But one of the many problems this seems to cause is that... there are, in the biggest sense of the word, infinitely (uncountably) many "symbols" we would have to account for in our translation key. There's a Turing Machine out there whose input alphabet consists of, say, all the Apple Emojis. There's nothing stopping my textbook author, it seems, from asking some absurd question like "is the language

$$\{ : \text{ M is a Turing Machine such that } đźĄ˛ \in L(M) \}$$

Decidable?" But I don't see why this is any more absurd than asking about $$a$$. From the perspective of a general, binary-encoded Turing machine $$$$, they both mean the same amount of nothing, since we don't have a translation key, and as established, we can't have a translation key, because we can always come up with a new Turing machine operating on a new alphabet--say, I don't know; a set made up of 10 pictures of the Empire State Building from different angles.

I'm guessing my problem here is I'm missing some sort of limiting assumption being made, or that I'm asking a wrong question altogether. But the more I think about it the less it makes sense.

Given an alphabet $$A$$ and an element $$a \in A^*$$, we can talk about the language $$L = \{\langle M\rangle : M \text{ is a Turing machine with alphabet }A \text{ such that } a \in L(M)\}.$$ (Well, we also have to define $$\langle M\rangle$$ appropriately: whatever method we use to encode Turing machines with alphabet $$A$$ should know what $$A$$ is.)
If we fix an alphabet once and for all and decide we're not going to consider Turing machines with other alphabets, then we might simply write "$$M$$ is a Turing machine" instead of "$$M$$ is a Turing machine with alphabet $$A$$".
• If I understand correctly: We define a Universal Alphabet $A$ (and possibly a Universal Tape Alphabet $\Gamma$) and consider only the Turing Machines that are defined on these alphabets. This is fine, because any Turing Machine which runs on different alphabets may be converted (through an "isomorphism," if you like) into something saying the same thing, but in our Universal Language. Commented Oct 26, 2023 at 0:16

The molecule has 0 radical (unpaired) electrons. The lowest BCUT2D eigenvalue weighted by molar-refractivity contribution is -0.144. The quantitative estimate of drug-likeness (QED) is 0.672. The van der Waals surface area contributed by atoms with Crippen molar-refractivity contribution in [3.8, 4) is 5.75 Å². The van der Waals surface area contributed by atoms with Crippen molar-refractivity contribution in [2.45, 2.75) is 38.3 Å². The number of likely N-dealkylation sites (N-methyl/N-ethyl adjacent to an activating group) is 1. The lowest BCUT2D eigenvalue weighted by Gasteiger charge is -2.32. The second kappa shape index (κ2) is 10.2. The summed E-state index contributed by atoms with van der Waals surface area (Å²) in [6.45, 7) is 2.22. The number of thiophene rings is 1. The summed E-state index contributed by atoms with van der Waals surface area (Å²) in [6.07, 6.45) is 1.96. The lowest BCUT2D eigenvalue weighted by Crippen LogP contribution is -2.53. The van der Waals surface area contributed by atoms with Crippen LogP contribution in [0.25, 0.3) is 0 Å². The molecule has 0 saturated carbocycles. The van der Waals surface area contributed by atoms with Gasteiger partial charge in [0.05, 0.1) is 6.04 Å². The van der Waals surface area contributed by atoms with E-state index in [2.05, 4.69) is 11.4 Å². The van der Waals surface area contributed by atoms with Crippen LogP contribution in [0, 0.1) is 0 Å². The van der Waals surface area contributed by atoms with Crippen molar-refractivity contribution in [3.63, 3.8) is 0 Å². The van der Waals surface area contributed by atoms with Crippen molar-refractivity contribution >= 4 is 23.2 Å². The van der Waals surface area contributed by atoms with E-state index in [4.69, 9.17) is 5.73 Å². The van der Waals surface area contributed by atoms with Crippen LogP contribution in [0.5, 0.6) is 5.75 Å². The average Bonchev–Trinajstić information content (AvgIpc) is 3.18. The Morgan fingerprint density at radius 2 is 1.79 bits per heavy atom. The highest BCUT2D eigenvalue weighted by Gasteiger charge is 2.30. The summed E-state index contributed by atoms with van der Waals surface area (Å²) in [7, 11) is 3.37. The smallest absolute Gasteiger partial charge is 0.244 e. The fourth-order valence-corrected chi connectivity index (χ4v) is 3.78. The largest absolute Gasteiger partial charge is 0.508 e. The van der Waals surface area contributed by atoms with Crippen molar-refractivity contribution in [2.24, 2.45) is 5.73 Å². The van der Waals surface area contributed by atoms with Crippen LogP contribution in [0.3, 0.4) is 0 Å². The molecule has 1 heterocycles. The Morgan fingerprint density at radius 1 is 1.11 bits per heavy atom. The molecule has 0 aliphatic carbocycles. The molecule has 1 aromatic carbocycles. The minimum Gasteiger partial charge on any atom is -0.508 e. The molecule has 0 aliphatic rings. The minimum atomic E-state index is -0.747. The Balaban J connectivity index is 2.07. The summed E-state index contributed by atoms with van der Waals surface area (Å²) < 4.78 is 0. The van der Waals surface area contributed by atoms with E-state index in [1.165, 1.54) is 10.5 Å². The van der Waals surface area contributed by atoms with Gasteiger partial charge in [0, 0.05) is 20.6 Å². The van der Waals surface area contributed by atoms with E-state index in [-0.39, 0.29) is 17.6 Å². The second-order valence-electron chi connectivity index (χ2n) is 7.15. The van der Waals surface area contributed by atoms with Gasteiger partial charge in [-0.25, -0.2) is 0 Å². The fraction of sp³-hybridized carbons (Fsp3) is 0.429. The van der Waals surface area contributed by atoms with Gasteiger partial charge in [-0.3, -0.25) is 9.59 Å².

• BUT: My practical issue with this is, we must have it such that our Universal Alphabet $A$ is finite, by the definition of an alphabet. So $|A| = n$. But surely there are Turing machines which operate on Alphabets $B$ with $|B| > n$? And I don't see how we could create an "isomorphism" between these Turing machines and some Turing Machine with a smaller alphabet. Commented Oct 26, 2023 at 0:18
• You can encode $B$ by sequences of $k$-tuples of elements of $A$, and build a more complicated Turing machine with alphabet $A$ that simulates a Turing machine with alphabet $B$. Commented Oct 26, 2023 at 0:19
• Ah; so in this case our $A$ could be something as simple as $\{0, 1 \}$, which I suppose, is the convention. Or $\{a, b \}$. I guess it is just that my textbook seems to have disregard for any idea of a "Universal Alphabet." The question underneath the one I references uses $x$'s and $y$'s, the one below uses 0's and 1's. I guess this is just underlining the point that it doesn't matter at all what our alphabet is. Commented Oct 26, 2023 at 0:23